# A public apology.

 Posts 29
Casual Member
hotdog8
Casual Member
Joined: Feb 21 2018, 01:52 PM

In closing everyone, and in my own defense, I just want you Kodegadulo to understand the rationale behind my delusion as to my line of argument with respect to my clock - you see I was looking at the problem from a Micro level without bothering to look at the Macro. I figured that because seconds are the most fundamental blocks of measuring time on a 'standard' analog clock, if I were to add just 1 second to each interval 12 - 1, 1 - 2, 2 - 3, 3 - 4, etc so that there were now 6 seconds instead of 5 seconds between each interval - and hence there would be 12d extra seconds in total for each minute ie. now 72d seconds in each minute and not 60d - hence making a standard clock what I would now call pseudo-dozenal, then all I would have to do is speed up the length of each 'normal' second by a factor of 5/6 (or 60/72) in order to keep my 'dozenal' measurement of time equal to the already accurate sexagesimal measurement of time. It even seemed correct when the figures were expressed dozenally. There would be now 60z seconds in a minute instead of the old 50z, so to keep the measurement of time constant with respect to a 'normal' clock I thought all I need do is divide the old number of seconds by the new and again get 50/60 which is again 5/6. I thought that I only needed to do the division one time only because I assumed that because the second hand on my analog clock has now sped up then so too would the minute hand speed up in the same proportion and thus measure hours and thus too days with the same accuracy as a normal clock ie. 60 dozenal seconds in each minute would measure the exact same length of time as 60 normal seconds in a minute, and thus so too would be the case with 60 dozenal minutes in the hour, and hence too also the day.

This is the point of where Kodegadulo and I disagreed - he insisted that I need to divide by 72 seconds twice and that his calculations showed that my 'sixond' (as Icarus had named them) was in fact (5/6) SQUARED ie. 0.6944d and not 5/6 or 0.8333d. It was only after I looked at the Macro side of the problem - the number of seconds in a DAY and not just in a minute - that I realised the error of my ways! You see, the normal number of seconds in a day is 60*60*24 = 86,400d and for me to keep the measurement of time constant due to the extra intervals I am adding on the old analog clock then I need to divide this figure by 'my' number of seconds which is 72*72*24 = 124,416d to obtain the correctional fraction. This gives a figure of 86400/124416 = 0.6944d just as Kodegadulo had calculated and told me. It is even easier to see why he was correct when the figures are expressed dozenally. The normal number of seconds in a day is 50*50*20 = 42,000z. My clock would have 60*60*20 = 60,000z seconds in a day. Thus the speed of my sixond would need to be 42/60 or 21/30 or again (5/6) SQUARED (dozenally) of the length of a normal second, just as you had told me Kodegadulo! I just hope that you can see my logic behind why I got it so wrong! I am sorry mate.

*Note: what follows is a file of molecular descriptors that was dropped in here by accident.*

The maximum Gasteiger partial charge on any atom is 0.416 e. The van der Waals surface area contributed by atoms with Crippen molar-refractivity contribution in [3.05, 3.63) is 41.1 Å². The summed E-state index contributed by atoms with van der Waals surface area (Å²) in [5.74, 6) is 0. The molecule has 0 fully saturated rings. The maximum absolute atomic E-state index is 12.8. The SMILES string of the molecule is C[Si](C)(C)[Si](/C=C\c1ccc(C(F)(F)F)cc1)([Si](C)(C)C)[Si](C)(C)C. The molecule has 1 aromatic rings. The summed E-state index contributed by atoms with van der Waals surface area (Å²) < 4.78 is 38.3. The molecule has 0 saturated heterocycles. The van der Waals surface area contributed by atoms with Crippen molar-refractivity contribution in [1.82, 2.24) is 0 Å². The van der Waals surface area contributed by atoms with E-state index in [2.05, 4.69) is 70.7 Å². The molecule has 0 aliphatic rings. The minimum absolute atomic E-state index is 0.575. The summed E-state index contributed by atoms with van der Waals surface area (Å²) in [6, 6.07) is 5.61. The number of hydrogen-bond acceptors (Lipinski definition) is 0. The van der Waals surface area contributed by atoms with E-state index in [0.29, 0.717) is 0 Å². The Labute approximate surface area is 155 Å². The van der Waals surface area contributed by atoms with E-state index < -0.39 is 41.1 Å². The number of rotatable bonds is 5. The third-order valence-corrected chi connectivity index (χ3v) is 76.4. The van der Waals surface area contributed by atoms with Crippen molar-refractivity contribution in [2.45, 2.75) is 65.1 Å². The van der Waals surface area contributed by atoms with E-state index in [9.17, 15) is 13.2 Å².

Obsessive poster
Obsessive poster
Joined: Sep 10 2011, 11:27 PM
hotdog8 wrote: He then gave me some examples of scientific breakthroughs where the lesson to be learnt is that you should not prove and think yourself to be right, but rather to try and prove yourself wrong - a theory or even a law is not 'proven correct' but rather is 'correct until proven wrong'.
Actually what I said was that even the most successful scientific theories are never "proven". The best state they can achieve is "not yet proven wrong (despite our fiercest efforts to do so)". Science is not about looking only for evidence to confirm our biased opinions, but equally if not more so to find evidence that could overturn our pet theories.  Scientists learn a lot more when they prove themselves wrong.  When you look at a set of data and say "WTF??" is when you may be on the brink of a revolutionary discovery.
hotdog8 wrote:I said your clock sucked before I had actually seen it working in motion - I still haven't seen it working as such (I have tried on 3 separate occasions to download it from Softpaedia but all I get is page after page of different clock downloads and I couldn't find yours)
What you really want to do is go to where I put it myself, at my Sourceforge page. Hit the big green Download button.  Since it's packaged as a Java executable archive, you'll also need to go to Oracle's Java download site and download the latest Java Standard Edition.
hotdog8 wrote:but I recently visited the web site of the DSGB and they have a working dozenal clock on their Home page.